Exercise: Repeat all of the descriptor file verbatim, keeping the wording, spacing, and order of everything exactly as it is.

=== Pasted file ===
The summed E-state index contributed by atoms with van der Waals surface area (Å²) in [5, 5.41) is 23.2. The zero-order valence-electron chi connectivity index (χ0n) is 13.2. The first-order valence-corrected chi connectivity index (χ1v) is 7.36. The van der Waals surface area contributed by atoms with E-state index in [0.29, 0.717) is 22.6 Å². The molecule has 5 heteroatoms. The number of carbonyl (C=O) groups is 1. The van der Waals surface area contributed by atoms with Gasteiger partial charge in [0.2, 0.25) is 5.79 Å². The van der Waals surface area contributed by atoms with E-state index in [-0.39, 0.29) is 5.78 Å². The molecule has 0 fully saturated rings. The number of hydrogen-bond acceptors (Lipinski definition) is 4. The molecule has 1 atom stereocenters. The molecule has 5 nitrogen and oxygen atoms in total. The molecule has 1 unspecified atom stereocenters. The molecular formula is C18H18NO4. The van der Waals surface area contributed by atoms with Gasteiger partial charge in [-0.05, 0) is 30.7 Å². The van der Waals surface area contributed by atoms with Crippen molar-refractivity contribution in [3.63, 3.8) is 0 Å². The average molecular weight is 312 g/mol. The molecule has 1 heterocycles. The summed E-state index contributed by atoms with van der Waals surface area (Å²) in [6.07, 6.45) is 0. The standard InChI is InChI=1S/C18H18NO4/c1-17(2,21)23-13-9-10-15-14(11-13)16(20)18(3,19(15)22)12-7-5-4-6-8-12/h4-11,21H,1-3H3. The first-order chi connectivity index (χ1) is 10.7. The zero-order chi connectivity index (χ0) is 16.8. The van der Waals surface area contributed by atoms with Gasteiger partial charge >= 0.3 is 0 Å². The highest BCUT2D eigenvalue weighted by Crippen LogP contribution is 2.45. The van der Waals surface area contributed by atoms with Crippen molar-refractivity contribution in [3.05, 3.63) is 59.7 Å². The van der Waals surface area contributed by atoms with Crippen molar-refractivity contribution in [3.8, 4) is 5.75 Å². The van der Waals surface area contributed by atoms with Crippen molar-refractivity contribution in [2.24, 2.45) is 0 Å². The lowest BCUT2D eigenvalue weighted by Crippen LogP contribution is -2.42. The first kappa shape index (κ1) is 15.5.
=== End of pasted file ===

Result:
The summed E-state index contributed by atoms with van der Waals surface area (Å²) in [5, 5.41) is 23.2. The zero-order valence-electron chi connectivity index (χ0n) is 13.2. The first-order valence-corrected chi connectivity index (χ1v) is 7.36. The van der Waals surface area contributed by atoms with E-state index in [0.29, 0.717) is 22.6 Å². The molecule has 5 heteroatoms. The number of carbonyl (C=O) groups is 1. The van der Waals surface area contributed by atoms with Gasteiger partial charge in [0.2, 0.25) is 5.79 Å². The van der Waals surface area contributed by atoms with E-state index in [-0.39, 0.29) is 5.78 Å². The molecule has 0 fully saturated rings. The number of hydrogen-bond acceptors (Lipinski definition) is 4. The molecule has 1 atom stereocenters. The molecule has 5 nitrogen and oxygen atoms in total. The molecule has 1 unspecified atom stereocenters. The molecular formula is C18H18NO4. The van der Waals surface area contributed by atoms with Gasteiger partial charge in [-0.05, 0) is 30.7 Å². The van der Waals surface area contributed by atoms with Crippen molar-refractivity contribution in [3.63, 3.8) is 0 Å². The average molecular weight is 312 g/mol. The molecule has 1 heterocycles. The summed E-state index contributed by atoms with van der Waals surface area (Å²) in [6.07, 6.45) is 0. The standard InChI is InChI=1S/C18H18NO4/c1-17(2,21)23-13-9-10-15-14(11-13)16(20)18(3,19(15)22)12-7-5-4-6-8-12/h4-11,21H,1-3H3. The first-order chi connectivity index (χ1) is 10.7. The zero-order chi connectivity index (χ0) is 16.8. The van der Waals surface area contributed by atoms with Gasteiger partial charge >= 0.3 is 0 Å². The highest BCUT2D eigenvalue weighted by Crippen LogP contribution is 2.45. The van der Waals surface area contributed by atoms with Crippen molar-refractivity contribution in [3.05, 3.63) is 59.7 Å². The van der Waals surface area contributed by atoms with Crippen molar-refractivity contribution in [3.8, 4) is 5.75 Å². The van der Waals surface area contributed by atoms with Crippen molar-refractivity contribution in [2.24, 2.45) is 0 Å². The lowest BCUT2D eigenvalue weighted by Crippen LogP contribution is -2.42. The first kappa shape index (κ1) is 15.5.